LABOR CONTROVERSIES.

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There have been four strikes of importance among the Chicago operatives during the past twenty-five years. The first strike of 1886 was called on May 3 and was of short duration, lasting only about one hour and a half. This strike was started by the Bohemians, and centered on a demand for shorter working hours. On the morning of

. May 3, 1886, when the butchers were ready for their daily task, the Bohemians, who at that time were employed as common laborers, separated themselves from the rest of the force and refused to work. Upon inquiry as to the reason for this refusal, it was ascertained that the Bohemians wanted an eight-hour day. This situation was explained to the officials, who refused to comply with the demand with the result that the employees went out on strike. At the expiration of the time above mentioned, however, they had gained their point of an eight-hour day for all employees and returned to work. The second strike, occurring in November of the same year, was the result of a demand on the part of the several companies that the men return to the ten-hour day. This the men refused to do. After being out two weeks, and with the situation well in hand, the men were ordered to return to work by a labor official of high rank and authority. It is contended that but for the order to return to work from this official, who was not familiar with the situation, the strike could have been won by the men. In addition to a return to the ten-hour day, another outgrowth of this strike was the change made by the • companies in paying their employees from a day and week basis to an hour rate.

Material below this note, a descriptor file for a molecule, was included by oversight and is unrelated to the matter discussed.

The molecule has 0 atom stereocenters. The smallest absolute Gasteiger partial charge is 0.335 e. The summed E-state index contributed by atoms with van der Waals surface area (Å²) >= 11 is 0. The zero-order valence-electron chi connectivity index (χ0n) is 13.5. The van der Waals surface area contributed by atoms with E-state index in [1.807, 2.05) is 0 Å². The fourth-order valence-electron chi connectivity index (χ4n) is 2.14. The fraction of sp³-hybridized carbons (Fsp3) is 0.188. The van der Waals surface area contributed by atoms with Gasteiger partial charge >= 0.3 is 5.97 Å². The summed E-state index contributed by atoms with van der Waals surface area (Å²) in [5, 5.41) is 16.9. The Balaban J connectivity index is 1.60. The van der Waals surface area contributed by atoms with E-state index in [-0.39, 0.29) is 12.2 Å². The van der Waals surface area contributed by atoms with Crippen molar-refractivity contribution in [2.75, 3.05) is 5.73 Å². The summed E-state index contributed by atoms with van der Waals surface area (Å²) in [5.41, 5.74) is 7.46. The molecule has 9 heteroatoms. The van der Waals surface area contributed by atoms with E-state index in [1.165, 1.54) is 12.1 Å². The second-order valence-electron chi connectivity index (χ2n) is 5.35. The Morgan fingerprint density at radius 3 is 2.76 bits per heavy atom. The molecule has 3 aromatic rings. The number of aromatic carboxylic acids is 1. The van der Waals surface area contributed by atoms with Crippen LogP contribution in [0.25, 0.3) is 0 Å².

The third strike to occur in this industry was generally known as a “sympathetic strike,' and this occurred in 1894 at the time of the Chicago railroad strike. It is admitted by those who at that time were employed in the industry, and who supposedly struck in sympathy with the railroad men, that the employees of the packing houses considered it a good time to even up old scores and to renew their demands, which feeling had as much to do with the strike as anything else. This strike is said to have lasted about nine weeks. It would, perhaps, be more correct to say that there were, in reality, two strikes in 1904, but as such a short time intervened and as the two were so closely related there was practically only one strike. This was the result of the labor organizations attempting to secure a uniform wage of 20 cents per hour for unskilled labor throughout the country. At the time this strike was called, on July 12, 1904, unskilled laborers in